So, despite environmental turmoil, we continue to work at answering some of the most critical questions humans have ever asked. One of the most important is to unravel the mechanism of how experience impacts function and behavior. Our awareness of the fact that the environment shapes us did not originate with Darwin; it is a fundamental, self-evident concept that arguably has existed since humans first appeared on the planet. Accordingly, it was inevitable that when we began to acknowledge the differences between males and females and coined the phrase ‘‘gender-specific medicine,’’ a significant and contentious divide was immediately apparent between sociologists and biologists. Anthropologists routinely accused physiologists of ignoring the impact of social, cultural, and economic forces on men and women’s behavior. Biologists, in contrast, concentrated on chromosomal sex as the exclusive determinant of function. They largely ignored the sociocultural contribution to the individual, viewing it as unquantifiable: too heterogeneous and too complex—too fuzzy—to integrate into their worldview. Thus, the nomenclature of the science of the differences between males and females has been ambiguous and confusing from the start: most biologists used ‘‘sex-specific’’ to describe their data, whereas anthropologists and sociologists generally used a broader term, that is, ‘‘gender,’’ to mean the result of the impact of the environment on the individual. We have more or less accepted ‘‘gender-specific medicine’’ as the term that includes both. What we never knew, though, is precisely how the environment shaped function, nor did we appreciate the range of ways in which it did so.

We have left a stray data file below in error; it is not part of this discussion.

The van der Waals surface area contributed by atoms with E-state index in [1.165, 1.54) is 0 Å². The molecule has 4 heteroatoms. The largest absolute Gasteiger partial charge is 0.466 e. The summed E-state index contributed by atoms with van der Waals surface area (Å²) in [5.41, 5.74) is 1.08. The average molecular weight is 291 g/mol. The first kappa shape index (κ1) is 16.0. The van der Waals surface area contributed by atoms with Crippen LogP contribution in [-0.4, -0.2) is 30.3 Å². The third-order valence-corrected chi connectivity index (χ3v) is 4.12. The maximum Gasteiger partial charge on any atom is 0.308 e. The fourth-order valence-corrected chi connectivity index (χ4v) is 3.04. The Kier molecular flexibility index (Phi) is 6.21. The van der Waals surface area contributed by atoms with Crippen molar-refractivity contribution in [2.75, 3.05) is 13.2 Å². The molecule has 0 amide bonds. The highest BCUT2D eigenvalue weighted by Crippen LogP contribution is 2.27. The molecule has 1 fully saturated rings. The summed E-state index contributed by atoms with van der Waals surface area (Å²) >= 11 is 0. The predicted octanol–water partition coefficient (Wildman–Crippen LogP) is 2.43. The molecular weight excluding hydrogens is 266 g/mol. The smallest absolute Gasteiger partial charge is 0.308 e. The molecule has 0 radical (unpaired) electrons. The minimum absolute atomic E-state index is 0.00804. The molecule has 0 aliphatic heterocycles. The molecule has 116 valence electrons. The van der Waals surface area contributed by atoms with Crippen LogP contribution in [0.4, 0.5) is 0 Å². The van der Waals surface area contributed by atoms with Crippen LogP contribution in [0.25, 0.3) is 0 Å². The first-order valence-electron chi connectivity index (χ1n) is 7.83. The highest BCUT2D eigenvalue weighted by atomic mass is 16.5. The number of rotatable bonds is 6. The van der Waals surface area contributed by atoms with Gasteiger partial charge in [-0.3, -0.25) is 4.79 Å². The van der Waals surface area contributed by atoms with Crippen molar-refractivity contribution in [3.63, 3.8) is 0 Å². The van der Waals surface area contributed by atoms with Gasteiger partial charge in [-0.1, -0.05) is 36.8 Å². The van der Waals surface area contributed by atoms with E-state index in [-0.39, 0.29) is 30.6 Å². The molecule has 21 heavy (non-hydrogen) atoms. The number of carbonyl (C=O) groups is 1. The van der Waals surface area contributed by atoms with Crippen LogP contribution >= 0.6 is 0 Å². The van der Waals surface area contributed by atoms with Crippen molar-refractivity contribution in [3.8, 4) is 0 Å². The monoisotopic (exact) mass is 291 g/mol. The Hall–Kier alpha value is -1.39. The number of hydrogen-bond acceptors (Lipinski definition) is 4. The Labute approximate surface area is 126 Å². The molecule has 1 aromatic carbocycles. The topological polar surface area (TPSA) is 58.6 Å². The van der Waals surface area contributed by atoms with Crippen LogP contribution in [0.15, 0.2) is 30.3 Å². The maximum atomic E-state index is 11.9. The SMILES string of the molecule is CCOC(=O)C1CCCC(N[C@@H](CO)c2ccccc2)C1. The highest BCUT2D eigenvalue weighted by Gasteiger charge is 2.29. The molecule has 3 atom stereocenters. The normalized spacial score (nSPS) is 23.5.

The new discipline of epigenetics, the science of how genomic expression is controlled and modified, has provided us with entirely new insights into how phenotype is shaped and maintained. The environmental stimulus induces chemical modifications at critical sites on DNA, silencing or activating specific genes. More recently, we are uncovering the mechanics of a similar modification of RNA in a discipline christened the epitranscriptome. 3 Thus, we are constantly changing in response to experience.